Climatologists, forecasters expect active weather pattern from winter to carry into spring, summer

Nebraskans have certainly had more than enough experience with winter weather and flooding in recent weeks. Now, they have an opportunity to make sure they’re ready for spring and summer weather conditions.

This week is Severe Weather Awareness Week in Nebraska. A statewide mock tornado watch and warning was issued at 10 a.m. Wednesday. Every year, this gives residents, businesses and schools the chance to practice what to do and how to be ready if severe weather approaches.

The practice exercise was conducted in Nebraska and Iowa Wednesday, ahead of the most frequent time period for tornadoes in the midwest, which is April through June.

“It’s just a reminder to change from the terrible cold winter into spring,” Jefferson and Saline County Emergency Manager John McKee said. “Everybody’s outside, and Mother Nature is still in charge, so we have to be careful.”

 As for the spring and early summer weather outlook, Nebraska is still experiencing an El Niño weather pattern, which calls for warmer temperatures and above normal precipitation.

Associate Nebraska State climatologist Al Dutcher says the active weather pattern seen this past winter will likely continue.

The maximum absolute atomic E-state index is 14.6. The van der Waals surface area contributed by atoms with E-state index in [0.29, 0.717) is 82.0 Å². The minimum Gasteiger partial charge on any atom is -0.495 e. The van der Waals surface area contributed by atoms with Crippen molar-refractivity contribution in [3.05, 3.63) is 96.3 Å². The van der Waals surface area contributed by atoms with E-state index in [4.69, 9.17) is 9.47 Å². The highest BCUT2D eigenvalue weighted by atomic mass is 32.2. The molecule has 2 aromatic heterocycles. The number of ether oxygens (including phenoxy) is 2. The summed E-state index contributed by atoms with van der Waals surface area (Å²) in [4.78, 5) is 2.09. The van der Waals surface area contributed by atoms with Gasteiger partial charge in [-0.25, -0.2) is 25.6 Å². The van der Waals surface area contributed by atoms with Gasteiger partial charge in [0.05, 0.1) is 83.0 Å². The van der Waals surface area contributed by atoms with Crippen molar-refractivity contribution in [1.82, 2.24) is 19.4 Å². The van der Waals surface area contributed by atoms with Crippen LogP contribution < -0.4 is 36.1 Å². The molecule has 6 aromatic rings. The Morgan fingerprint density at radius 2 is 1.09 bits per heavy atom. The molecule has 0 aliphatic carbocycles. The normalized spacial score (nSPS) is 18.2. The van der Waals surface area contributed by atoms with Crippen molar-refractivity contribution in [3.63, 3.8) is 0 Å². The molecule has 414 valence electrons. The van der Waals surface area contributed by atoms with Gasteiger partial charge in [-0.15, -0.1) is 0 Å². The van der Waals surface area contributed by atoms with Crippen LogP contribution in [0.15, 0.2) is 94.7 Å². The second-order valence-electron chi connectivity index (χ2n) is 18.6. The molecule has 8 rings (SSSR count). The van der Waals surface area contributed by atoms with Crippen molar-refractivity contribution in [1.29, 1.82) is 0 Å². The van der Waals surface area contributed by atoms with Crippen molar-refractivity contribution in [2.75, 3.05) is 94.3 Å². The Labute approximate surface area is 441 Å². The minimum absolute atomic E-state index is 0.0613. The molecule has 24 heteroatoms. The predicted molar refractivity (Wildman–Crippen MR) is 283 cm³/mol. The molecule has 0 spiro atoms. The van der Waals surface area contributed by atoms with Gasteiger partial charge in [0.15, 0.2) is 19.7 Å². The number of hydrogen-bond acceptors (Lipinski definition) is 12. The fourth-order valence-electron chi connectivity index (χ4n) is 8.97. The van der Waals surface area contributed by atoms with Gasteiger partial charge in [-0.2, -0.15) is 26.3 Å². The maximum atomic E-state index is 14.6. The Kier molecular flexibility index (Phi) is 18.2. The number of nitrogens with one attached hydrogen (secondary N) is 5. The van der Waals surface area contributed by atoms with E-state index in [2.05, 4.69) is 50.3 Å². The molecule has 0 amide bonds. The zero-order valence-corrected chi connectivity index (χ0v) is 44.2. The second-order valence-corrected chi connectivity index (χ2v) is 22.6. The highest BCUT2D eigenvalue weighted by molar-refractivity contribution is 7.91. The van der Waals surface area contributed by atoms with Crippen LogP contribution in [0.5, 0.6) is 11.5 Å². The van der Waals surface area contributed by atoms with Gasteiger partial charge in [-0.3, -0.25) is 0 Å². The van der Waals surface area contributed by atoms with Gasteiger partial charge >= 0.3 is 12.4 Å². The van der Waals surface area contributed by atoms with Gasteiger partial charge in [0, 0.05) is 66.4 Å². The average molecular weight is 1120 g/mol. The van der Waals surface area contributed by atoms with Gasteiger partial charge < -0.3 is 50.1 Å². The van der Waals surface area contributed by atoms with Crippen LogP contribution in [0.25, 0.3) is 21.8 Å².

“My suspicion is what we have been encountering for the past 5-6 months is probably going to continue at least into the foreseeable future,” Dutcher said. “We still have an active storm pattern and an active El Niño event ongoing.”

Dutcher expects above normal temperatures in April, which likely means planting season will commence in a timely manner.

Dutcher also expects the El Niño pattern to possibly continue through the end of the summer. This could signal a greater risk for tornadoes with any severe storms that develop this season.

“We’ve been quieter the last few years,” McKee said. “Hopefully, people are now aware that this could be an increased potential (for severe weather) this year. But, then again, we could get by…and hopefully, we just get rain.”

You can follow Tommy on Twitter @Tommy_NCN.

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